Pet Volunteers Find 600 Neglected Animals in Squalid Sanctuary

Sara Whalen devoted her life to saving abandoned animals at her Pets Alive sanctuary just one hour outside New York City in the peaceful Catskill mountains.

When the 64-year-old died of brain cancer in March, though, she left behind a shocking legacy: 600 sick and neglected animals were found locked in filthy kennels or wandering aimlessly in the cold.

No one -- least of all those who financially supported the sprawling 80-acre facility in Middletown, N.Y. -- knew the once-reputable sanctuary had quite literally gone to the dogs.

When the Utah-based Best Friends Animal Society was called to help, its members found 200 dogs, 60 of them confined to unlit, cramped rooms, as well as 200 roaming cats, many of them with heart conditions. Shivering outside in the cold were 25 horses, 100 chickens, an assortment of goats, pigs and exotic birds.

"The place looked like Auschwitz," said Leslie Farney, 51, of Warwick, N.Y., who just adopted an 18-year-old border collie named Maddie. The dog has Lyme disease, parasites in his bones and has been unable to eat because his teeth have fallen out.

"She has been in a closet, and that's how she acts," Farney said. "She doesn't have the strength to bark."

For more than 20 years Whalen exposed farm animal abuse and puppy mills, and served as the only retirement home for New York City's carriage horses.

One of the sanctuary's longtime supporters, Grammy-winning pop singer Rob Thomas, and his wife, Marisol, had raised funds for the no-kill shelter. Most animal shelters euthanize abandoned pets after 48 hours.

"It's so heartbreaking," Thomas told ABC News. "It was a double whammy. We were all in the dark."

Thomas is the driving force behind the band Matchbox Twenty.

The couple's charity, Sidewalk Angels Foundation, supports the homeless, children's hospitals and Pets Alive, where they adopted an abused terrier named Tyler in 2003.

"We have rabid fans eager to help," Thomas said. "It's a great network. Everyone listens to music and it's great to have a megaphone."

"We help both the two-footed and the four-footed creatures," Marisol Thomas said. "We help the forgotten ones."

For the last 20 years, the chain-smoking Whalen cared for hundreds of abandoned and abused animals, including a boar and dozens of pigs, goats and cows.

She was reputed to have dressed her horses in homemade bonnets, taught potbellied pigs tricks and shared her "tumbledown house with incontinent dogs and leukemic cats who must be quarantined," according to a New York Times story in 2001.

A divorcee, Whalen maintained the sanctuary on her monthly spousal support checks and donations, according to earlier reports. She had one live-in volunteer, a weekend helper and at one time a teenager ordered to perform community service after he shot a judge's dog.

"We loved Sarah so much," said Marisol. "She was a woman who had good intentions, but she couldn't handle it on her own."

Best Friends sent in an emergency team in early March. The organization has committed to stabilizing Pets Alive for 90 days. Immediate veterinary bills came to at least $150,000, according to founder and president Michael Mountain.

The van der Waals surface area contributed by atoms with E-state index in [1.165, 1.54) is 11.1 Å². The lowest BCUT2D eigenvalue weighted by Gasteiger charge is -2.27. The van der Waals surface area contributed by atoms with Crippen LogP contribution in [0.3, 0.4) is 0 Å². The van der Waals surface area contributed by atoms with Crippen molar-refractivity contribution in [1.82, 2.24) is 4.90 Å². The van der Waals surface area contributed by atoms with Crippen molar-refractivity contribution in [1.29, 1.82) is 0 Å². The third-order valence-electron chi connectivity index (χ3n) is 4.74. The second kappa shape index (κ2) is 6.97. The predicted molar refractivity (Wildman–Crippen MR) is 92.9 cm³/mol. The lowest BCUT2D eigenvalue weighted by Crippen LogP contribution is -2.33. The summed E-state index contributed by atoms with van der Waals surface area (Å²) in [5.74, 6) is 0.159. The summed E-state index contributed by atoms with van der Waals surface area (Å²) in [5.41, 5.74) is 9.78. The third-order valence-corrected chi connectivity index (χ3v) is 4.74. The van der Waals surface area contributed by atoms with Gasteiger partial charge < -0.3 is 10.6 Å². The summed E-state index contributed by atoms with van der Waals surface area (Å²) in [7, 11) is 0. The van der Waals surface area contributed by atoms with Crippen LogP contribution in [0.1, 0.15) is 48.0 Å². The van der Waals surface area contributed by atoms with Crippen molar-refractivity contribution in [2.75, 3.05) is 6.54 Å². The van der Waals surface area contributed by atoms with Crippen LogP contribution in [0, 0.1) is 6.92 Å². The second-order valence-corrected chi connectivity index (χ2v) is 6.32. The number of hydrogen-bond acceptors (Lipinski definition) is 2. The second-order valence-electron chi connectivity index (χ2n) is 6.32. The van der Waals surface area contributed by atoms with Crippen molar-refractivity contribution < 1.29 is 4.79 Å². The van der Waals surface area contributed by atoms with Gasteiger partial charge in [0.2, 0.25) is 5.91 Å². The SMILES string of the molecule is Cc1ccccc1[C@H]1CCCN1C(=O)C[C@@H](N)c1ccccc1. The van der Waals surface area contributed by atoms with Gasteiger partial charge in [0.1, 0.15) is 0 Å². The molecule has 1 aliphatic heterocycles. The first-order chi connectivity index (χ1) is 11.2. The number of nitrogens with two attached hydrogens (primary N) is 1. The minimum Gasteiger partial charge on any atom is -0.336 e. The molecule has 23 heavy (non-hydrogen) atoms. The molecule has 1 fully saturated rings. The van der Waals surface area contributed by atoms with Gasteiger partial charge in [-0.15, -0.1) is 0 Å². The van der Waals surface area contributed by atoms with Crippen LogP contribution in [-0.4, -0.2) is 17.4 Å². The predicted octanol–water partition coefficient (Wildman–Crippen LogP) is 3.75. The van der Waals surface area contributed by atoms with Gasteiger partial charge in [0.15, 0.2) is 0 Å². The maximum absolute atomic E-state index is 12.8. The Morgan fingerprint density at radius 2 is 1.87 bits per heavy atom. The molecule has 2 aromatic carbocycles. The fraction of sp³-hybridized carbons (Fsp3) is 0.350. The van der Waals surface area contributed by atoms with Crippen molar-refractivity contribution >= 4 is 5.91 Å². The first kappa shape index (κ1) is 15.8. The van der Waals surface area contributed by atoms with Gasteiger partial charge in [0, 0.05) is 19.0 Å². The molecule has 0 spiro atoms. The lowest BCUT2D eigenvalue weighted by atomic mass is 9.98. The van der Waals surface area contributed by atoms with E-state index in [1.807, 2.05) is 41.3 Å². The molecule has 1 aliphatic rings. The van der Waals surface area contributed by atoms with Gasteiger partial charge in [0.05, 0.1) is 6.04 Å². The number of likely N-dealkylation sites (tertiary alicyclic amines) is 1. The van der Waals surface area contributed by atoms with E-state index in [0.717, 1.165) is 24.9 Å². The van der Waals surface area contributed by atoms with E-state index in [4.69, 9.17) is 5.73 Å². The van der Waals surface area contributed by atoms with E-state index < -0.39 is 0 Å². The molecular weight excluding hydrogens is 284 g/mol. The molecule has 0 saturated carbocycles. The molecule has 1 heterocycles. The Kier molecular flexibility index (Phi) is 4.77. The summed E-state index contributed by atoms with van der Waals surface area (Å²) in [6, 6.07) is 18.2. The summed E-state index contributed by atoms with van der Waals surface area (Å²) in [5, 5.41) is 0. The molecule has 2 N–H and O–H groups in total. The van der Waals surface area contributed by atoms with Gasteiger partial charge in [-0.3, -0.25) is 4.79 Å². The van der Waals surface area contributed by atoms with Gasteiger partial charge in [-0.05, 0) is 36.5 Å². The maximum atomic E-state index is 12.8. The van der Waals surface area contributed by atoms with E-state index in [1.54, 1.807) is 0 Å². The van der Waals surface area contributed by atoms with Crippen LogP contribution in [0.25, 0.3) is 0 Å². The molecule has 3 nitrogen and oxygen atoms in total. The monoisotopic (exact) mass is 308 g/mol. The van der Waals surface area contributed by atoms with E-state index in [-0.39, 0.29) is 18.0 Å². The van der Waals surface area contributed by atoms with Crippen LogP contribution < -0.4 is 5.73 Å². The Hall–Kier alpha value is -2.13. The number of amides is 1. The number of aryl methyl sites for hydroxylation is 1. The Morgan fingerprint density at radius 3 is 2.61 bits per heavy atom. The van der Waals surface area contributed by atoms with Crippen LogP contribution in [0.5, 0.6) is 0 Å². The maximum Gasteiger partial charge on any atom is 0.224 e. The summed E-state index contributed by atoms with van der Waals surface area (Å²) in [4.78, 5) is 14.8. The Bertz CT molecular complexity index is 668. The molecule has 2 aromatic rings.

The whistle-blower was Kerry Clair. Clair had worked for Whalen but had quit in 2000 over a disagreement on how to care for the dogs. When Clair heard her former friend had cancer, she returned to find the squalor.

"The situation is desperate, and I need help," Clair told Best Friends. Within a day, a team of 14 had arrived to set up triage units. After health assessments, animals were referred to local vets for treatment.

Whalen was protective of her pets and critical of her employees, Clair said.

"Every time I would find a good adoption and good home, there was always something wrong with it," Clair said. "I couldn't find a home good enough for her. You could volunteer for a year and not realize what was wrong, because she was careful to let you see only the good part."

"She had a good heart," she said. "Things just got away from her."

The Best Friends team began by separating species and setting up fencing and dog runs.

"We put a nice cover up for the dogs," Best Friend's Mountain said. "They were able to get into the open air that they haven't seen for a couple of years."

Best Friends has not decided the facility's future, but volunteers like the Thomases are urging the group to establish a sister sanctuary at Pets Alive. The organization is known for its animal education and protection programs.

That could cost upward of $5 million.

"We are still trying to pay the bills," said Mountain, who has reached out to 3,000 Pets Alive donors and adoptive owners for help.

So far, homes have been found for more than a dozen animals. Lorna Stuart-Jones, 51, of Allentown, N.J., adopted two paralyzed dogs, Zoe, a border collie, and Lucky, a poodle.

"When we drove away, the air was blowing in Lucky's face and he was putting his paw out the window," happy to say goodbye to the tumbledown facility, Stuart-Jones said.

Maryjane Robertshaw, 57, of Yorktown, N.Y., adopted an 8-year-old Newfoundland mix. "They have done an amazing job," she said of Best Friends.

No one is happier than the Thomases, who have pledged to call their "rich and famous friends" to raise money and will meet with the Best Friends board this spring.

As a child growing up poor in North Carolina, Thomas too often witnessed the "wanton abuse and ignorance" of pets.

"You see it all over New York City, too," he said.

"It could be like a paradise," Thomas said. "When we went up to visit last time, it was like the heavens had parted."

Click here to reach Best Friends and find a link to Pets Alive.